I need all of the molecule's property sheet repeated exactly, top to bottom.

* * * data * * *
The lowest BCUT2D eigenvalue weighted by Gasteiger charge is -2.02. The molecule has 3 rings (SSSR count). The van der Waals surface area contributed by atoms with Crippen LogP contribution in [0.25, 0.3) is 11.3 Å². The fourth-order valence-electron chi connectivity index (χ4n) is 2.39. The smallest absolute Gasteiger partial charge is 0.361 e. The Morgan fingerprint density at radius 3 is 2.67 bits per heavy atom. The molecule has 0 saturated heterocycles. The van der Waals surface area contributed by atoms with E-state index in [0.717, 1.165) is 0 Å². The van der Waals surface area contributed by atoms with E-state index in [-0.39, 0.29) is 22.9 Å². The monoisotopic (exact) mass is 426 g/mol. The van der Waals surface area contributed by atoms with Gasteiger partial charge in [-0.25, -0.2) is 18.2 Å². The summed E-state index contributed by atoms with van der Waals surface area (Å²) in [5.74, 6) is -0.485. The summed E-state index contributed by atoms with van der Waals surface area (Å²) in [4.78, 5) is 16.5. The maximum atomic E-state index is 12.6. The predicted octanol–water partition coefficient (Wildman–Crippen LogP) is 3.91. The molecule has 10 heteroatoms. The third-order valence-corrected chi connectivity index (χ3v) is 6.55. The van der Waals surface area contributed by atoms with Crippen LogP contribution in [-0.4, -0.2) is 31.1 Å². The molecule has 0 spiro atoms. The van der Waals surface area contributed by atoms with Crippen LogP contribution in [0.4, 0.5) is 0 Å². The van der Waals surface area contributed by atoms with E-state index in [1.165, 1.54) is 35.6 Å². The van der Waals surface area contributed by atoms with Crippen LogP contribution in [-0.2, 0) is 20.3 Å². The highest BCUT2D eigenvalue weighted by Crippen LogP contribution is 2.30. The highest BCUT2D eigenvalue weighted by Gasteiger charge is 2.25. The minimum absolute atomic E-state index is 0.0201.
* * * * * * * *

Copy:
The lowest BCUT2D eigenvalue weighted by Gasteiger charge is -2.02. The molecule has 3 rings (SSSR count). The van der Waals surface area contributed by atoms with Crippen LogP contribution in [0.25, 0.3) is 11.3 Å². The fourth-order valence-electron chi connectivity index (χ4n) is 2.39. The smallest absolute Gasteiger partial charge is 0.361 e. The Morgan fingerprint density at radius 3 is 2.67 bits per heavy atom. The molecule has 0 saturated heterocycles. The van der Waals surface area contributed by atoms with E-state index in [0.717, 1.165) is 0 Å². The van der Waals surface area contributed by atoms with E-state index in [-0.39, 0.29) is 22.9 Å². The monoisotopic (exact) mass is 426 g/mol. The van der Waals surface area contributed by atoms with Gasteiger partial charge in [-0.25, -0.2) is 18.2 Å². The summed E-state index contributed by atoms with van der Waals surface area (Å²) in [5.74, 6) is -0.485. The summed E-state index contributed by atoms with van der Waals surface area (Å²) in [4.78, 5) is 16.5. The maximum atomic E-state index is 12.6. The predicted octanol–water partition coefficient (Wildman–Crippen LogP) is 3.91. The molecule has 10 heteroatoms. The third-order valence-corrected chi connectivity index (χ3v) is 6.55. The van der Waals surface area contributed by atoms with Crippen LogP contribution in [-0.4, -0.2) is 31.1 Å². The molecule has 0 spiro atoms. The van der Waals surface area contributed by atoms with Crippen LogP contribution in [0.4, 0.5) is 0 Å². The van der Waals surface area contributed by atoms with E-state index in [1.165, 1.54) is 35.6 Å². The van der Waals surface area contributed by atoms with Crippen LogP contribution in [-0.2, 0) is 20.3 Å². The highest BCUT2D eigenvalue weighted by Crippen LogP contribution is 2.30. The highest BCUT2D eigenvalue weighted by Gasteiger charge is 2.25. The minimum absolute atomic E-state index is 0.0201.